If you hear the tables shaking in a classroom, it might be an earthquake, but it also might just be Dr. Phillip Cary pounding the table in excitement. After all, he considers philosophy— and teaching in general— something worth getting excited about. “The great gift [of teaching] is the privilege of being an assistant to the process of someone becoming themselves,” Dr. Cary told me in an interview. “And this ought to be, should be, a process of someone becoming themselves.”
His own journey towards a career in education was a process of discovering himself as well; when he was in graduate school, Dr. Cary explained that “I wanted to be a writer. I wanted to write about deep issues. It didn’t occur to me that I’d need to teach to make money with a PhD in Philosophy.” With a laugh, he admitted that this was terribly naive. “I’d never let any of my students be that naive now,” he added. But teaching was not simply a way for him to make money; in Dr. Cary’s own words, “teaching was the most natural thing in the world.”
He first began teaching as a teacher’s assistant in graduate school and found that it came easily to him, though he said he has no idea why. “I had colleagues who were terrified of teaching, and that was just never my problem,” Dr. Cary stated. Instead, he found teaching to be “a kind of gift that dropped into my life from the Giver of all good gifts.”
For the professor, teaching is an individualized experience. He explained that the fundamental relationship between teacher and student is the bond between master and apprentice: the teacher models what good work looks like for the student and corrects and encourages the apprentice in his or her own work. But Dr. Cary also stressed that teaching can’t simply be one-directional. “You can’t teach well if you don’t listen,” he pointed out.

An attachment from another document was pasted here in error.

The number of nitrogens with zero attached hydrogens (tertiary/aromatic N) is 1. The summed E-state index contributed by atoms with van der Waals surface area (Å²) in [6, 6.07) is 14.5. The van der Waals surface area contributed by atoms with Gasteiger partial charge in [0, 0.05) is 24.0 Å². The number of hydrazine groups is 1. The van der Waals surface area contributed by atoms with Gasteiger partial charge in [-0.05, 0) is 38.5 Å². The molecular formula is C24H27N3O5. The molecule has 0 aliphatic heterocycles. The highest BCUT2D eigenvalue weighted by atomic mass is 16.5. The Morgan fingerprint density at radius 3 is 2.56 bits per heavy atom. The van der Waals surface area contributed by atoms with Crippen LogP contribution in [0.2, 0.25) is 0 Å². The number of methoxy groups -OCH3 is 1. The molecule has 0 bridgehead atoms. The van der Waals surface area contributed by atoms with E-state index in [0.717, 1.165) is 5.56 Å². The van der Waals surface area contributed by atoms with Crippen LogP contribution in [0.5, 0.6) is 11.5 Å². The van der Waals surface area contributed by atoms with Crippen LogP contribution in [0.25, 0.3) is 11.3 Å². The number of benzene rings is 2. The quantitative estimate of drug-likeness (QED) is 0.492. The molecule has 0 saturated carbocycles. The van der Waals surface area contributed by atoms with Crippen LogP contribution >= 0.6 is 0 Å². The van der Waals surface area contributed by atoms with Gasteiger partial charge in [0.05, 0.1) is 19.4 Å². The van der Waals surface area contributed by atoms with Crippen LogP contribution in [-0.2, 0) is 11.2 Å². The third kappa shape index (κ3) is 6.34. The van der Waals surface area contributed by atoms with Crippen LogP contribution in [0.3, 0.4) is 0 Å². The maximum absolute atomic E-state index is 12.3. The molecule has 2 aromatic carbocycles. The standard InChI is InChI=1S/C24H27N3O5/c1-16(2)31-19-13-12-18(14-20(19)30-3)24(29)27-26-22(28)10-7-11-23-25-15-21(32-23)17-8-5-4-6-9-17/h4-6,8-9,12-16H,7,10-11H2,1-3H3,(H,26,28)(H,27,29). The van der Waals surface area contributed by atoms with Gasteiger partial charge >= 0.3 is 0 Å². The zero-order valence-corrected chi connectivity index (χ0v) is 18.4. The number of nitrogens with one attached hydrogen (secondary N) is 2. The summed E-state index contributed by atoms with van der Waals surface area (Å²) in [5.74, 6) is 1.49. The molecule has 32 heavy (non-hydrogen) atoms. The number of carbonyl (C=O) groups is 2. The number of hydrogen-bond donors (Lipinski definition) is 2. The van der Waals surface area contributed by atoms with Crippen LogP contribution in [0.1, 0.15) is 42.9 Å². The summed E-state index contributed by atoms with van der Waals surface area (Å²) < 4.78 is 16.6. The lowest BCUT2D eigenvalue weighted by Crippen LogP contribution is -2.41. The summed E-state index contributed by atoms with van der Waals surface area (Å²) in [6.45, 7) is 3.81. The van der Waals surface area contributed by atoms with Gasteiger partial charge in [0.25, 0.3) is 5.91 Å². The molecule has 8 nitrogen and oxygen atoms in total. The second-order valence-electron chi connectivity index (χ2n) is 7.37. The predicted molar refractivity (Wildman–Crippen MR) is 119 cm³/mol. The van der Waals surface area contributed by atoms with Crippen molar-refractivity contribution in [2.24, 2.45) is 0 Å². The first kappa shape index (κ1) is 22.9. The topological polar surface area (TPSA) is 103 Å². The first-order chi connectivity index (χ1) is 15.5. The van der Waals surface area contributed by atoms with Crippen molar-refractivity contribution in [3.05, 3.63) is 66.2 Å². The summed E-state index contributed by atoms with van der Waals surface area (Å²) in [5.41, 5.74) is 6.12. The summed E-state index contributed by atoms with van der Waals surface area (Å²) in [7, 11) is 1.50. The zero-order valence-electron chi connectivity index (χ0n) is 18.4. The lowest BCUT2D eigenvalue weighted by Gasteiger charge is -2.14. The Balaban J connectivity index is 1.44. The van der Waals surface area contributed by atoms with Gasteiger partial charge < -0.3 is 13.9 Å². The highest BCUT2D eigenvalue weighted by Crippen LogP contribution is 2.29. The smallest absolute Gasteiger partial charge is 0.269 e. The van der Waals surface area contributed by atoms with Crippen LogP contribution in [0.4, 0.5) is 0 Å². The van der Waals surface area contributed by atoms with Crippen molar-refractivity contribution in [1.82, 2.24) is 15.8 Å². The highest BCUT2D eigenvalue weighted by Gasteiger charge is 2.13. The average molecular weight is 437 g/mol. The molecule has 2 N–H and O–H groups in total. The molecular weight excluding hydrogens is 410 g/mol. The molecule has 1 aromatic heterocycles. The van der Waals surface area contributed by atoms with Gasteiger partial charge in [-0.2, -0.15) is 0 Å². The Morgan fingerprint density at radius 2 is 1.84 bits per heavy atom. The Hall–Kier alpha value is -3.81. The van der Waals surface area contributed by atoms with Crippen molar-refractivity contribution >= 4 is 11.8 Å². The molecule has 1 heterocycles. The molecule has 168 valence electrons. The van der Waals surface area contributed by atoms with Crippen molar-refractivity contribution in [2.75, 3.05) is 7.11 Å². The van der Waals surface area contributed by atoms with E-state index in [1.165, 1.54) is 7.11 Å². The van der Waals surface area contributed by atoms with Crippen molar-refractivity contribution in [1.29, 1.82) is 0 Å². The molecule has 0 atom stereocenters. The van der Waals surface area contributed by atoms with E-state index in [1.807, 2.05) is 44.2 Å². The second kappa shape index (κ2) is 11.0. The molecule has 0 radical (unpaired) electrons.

He also highlighted the importance of recognizing the questions a student has, sometimes even before the student can express them. In this way, Dr. Cary draws from the teachers in classic literature; both Virgil and Beatrice in Dante’s Divine Comedy often answer questions the pilgrim hasn’t yet given voice to. And like Dante, many students are afraid to ask their questions because they often think it’s a stupid question, but Dr. Cary shakes his head at that idea. He’s found that many students who preface their remarks with “this is probably a stupid question” end up asking some of the most fundamental questions. He said that many of these students often must say to themselves, “This is a question I’m going to have to live with for a while.”
“What’s some advice you have for both teachers (or people who want to teach) and students?” I asked Dr. Cary towards the end of the interview, and he thought about the question for a moment. For teachers, he said to be learners. “Life as a learner is essential to life as a teacher,” he told me. He gave me the example of a first grade teacher. Their primary job is to teach children how to read, and so they really must love reading.
As for students, Dr. Cary prefaced his advice with a story: “I had to give advice once to a young man who loved reading and learning, but he thought it was a luxury. He felt guilty for it!” But, Dr. Cary explained, this isn’t at all how he thinks students should feel about learning. “When you become a good learner, you become a different kind of person, and that makes you valuable in a certain kind of way.” He added that education isn’t the only way to be valuable, but it provides one very specific way to do so. “The world needs lawyers, for example,” he told me, “and for that, you need to be good at studying.” For Dr. Cary, both teaching and learning are good gifts, and we are allowed to love them. “And that’s good news!” he concluded with a smile.